Johnson: Still stinging from last year’s playoff defeat, Stamps’ Tate wants validation
Martha Tate packed a whole lot of living into 85 years. She was an authentic old-fashioned Southern Belle, someone who’d head outside to feed the horses wearing heels. A “barn diva,” according to her grandson. Overflowing with spunkiness and humour and style and opinions.
“The toughest thing is, the funeral is (this) morning, and I can’t go,” that grandson, Drew Tate, is saying on a snowy, windswept morning at McMahon Stadium, far, far away from where his heart was telling him he should be. “So that’s — hands-down — the hardest thing I’ve ever had to deal with in my life.
“I’ve never had anyone close to me pass away before.
“It is emotional.”
Tomorrow is a day Drew Tate has awaited for some time. Ever since tumbling awkwardly to the carpet at Rogers Centre on July 7, immediately clutching his left shoulder, then undergoing surgery that placed his entire season under threat. Going back even further, to last year’s West semifinal up north in Edmonton, when he was shockingly given the old vaudeville hook halfway through a crushing loss to the Eskimos in what had been widely advertised as a moment of epiphany in his burgeoning CFL career.
So all the pain, the frustration, the hours of rehab, the thirst for redemption and the uncertainty of all the months are funnelling into this.
“I’m trying to control it the best I can, but, yeah, I’m excited. Very excited. Mostly excited about where we are as a team. There’s a good thing going on in that locker room.
“Every year’s a different year than the year before. Regardless of whether you win the Grey Cup or don’t make the playoffs.
“Last year I didn’t get it done. Here’s another opportunity. It’s in my hands. It’s on me to make it happen.”
Preparations for that opportunity were given a sudden, sobering jolt with the news Tuesday that Martha Tate had passed away at her home in Florence, Ala. On the very day Calgary Stampeders’ coach John Hufnagel anointed her grandson as playoff starter against Saskatchewan, tempering that joy.
“We were really close. I only had one grandparent since I was four years old. She has THE most beautiful land in Alabama, on the Tennessee River. Horses. Everything. She taught horseback riding for the last 50 years, 60 years. She’s just one helluva lady.
“I called her gran. Everybody else called her Doodle. At one point I was trying to get her on Ellen or Oprah or something like that. ‘Cause, like, you have to meet this lady and see this lady to believe her.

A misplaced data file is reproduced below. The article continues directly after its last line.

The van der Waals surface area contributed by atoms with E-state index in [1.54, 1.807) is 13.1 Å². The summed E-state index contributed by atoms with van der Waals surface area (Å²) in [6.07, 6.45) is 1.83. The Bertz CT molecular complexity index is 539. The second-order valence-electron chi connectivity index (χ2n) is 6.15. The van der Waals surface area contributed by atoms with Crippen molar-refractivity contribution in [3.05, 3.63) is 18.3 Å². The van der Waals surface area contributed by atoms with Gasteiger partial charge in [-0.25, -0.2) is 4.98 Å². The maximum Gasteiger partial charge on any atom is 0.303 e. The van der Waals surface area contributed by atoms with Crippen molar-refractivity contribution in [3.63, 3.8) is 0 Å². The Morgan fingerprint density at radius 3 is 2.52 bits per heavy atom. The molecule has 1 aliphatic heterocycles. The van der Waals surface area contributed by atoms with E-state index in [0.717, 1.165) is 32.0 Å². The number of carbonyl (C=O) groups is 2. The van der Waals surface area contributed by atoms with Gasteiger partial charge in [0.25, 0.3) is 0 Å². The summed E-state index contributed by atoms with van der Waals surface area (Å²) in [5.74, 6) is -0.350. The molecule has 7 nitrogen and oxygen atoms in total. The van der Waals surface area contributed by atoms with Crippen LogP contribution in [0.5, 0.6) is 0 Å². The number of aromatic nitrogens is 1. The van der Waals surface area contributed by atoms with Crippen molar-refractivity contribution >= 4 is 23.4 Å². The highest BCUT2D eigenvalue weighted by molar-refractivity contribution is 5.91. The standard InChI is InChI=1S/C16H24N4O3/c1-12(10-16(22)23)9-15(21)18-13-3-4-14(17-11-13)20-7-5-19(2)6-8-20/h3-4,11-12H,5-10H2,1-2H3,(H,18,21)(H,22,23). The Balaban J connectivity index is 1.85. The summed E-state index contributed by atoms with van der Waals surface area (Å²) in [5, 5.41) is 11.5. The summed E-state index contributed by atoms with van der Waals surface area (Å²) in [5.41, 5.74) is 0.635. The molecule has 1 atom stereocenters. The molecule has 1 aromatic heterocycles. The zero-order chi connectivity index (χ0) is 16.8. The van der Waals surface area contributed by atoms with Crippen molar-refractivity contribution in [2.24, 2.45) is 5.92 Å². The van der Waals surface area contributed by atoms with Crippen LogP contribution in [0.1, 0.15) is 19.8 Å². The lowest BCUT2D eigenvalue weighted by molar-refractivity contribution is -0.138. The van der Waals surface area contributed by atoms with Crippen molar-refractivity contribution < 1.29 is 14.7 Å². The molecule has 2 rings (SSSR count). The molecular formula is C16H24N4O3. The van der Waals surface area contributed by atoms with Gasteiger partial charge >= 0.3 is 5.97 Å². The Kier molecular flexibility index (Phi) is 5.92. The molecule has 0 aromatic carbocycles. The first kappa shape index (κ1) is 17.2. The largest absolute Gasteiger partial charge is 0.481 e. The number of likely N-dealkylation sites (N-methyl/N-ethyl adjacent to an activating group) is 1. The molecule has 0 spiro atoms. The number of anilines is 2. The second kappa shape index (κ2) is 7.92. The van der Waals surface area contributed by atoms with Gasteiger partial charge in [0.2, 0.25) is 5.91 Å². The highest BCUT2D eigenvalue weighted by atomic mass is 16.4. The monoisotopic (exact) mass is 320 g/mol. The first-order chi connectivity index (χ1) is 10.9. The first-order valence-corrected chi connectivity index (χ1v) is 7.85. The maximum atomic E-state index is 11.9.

“I was always pretty close to her because she told my mom I was either going to be a CEO or I was going to go to jail. She picked up on that pretty quick when I was kid. I’m not going to jail. I don’t plan on it. So I guess I’m somewhere in between. But she called it pretty early.”
The realization that she was gone, confesses Tate, hit him harder than Odell Willis boring in off the edge ever could.
“It wasn’t a shocker because she hasn’t been well. But just to get the call that your grandmother didn’t wake up this morning ... It took a day to get through it, get mentally ready, and then get mentally ready for Day 1 (of practice).
“I’ve got to be in tune. I’ve got to know what I’m doing. I’ve got to know what we’re doing. You can’t use that as an excuse. In this work you just can’t ever have excuses. You always have to have solutions. You always have just got to try and figure out how to get better.”
For Tate, this game can be what last year’s semi-final had promised: Validation. It carries the punch to put to bed any lingering quarterback “controversy” hereabouts moving forward. This is his show, and there’s no better way to prove your name belongs up there above the marquee than by courting playoff success. He may well be the anointed one, but with only a handful of CFL starts on his resume there remains plenty of convincing left to do.
“Absolutely. Every time I play, I feel I have something to prove. Because it still goes back to: They didn’t want me here in Calgary. I fell into their hands, pretty much. So I feel I have something to prove every time I’m on the field.”
Appropriately, the Saturday weather forecast for Florence, Ala., is lovely. A high of 23-degrees celcius and sunny to celebrate the life of an old-fashioned southern belle, in the very best sense of the term.
Far, far away, a grandson who’d love to be there to pay his respects will brace for more cold, more snow, and think of her often while preparing for the most important game of his young pro football career.
“I can focus on the game plan because I know that she’s there, right?” says Drew Tate softly.
“She’s doing what she wants. That inspiration ... I have enough intrinsic motivation that I rarely need extra motivation. But I guess this just has a script for success.
“I know my grandma really loved to watch me play, so I know this is what she’d want.
“I’ll just go out and play for her.”
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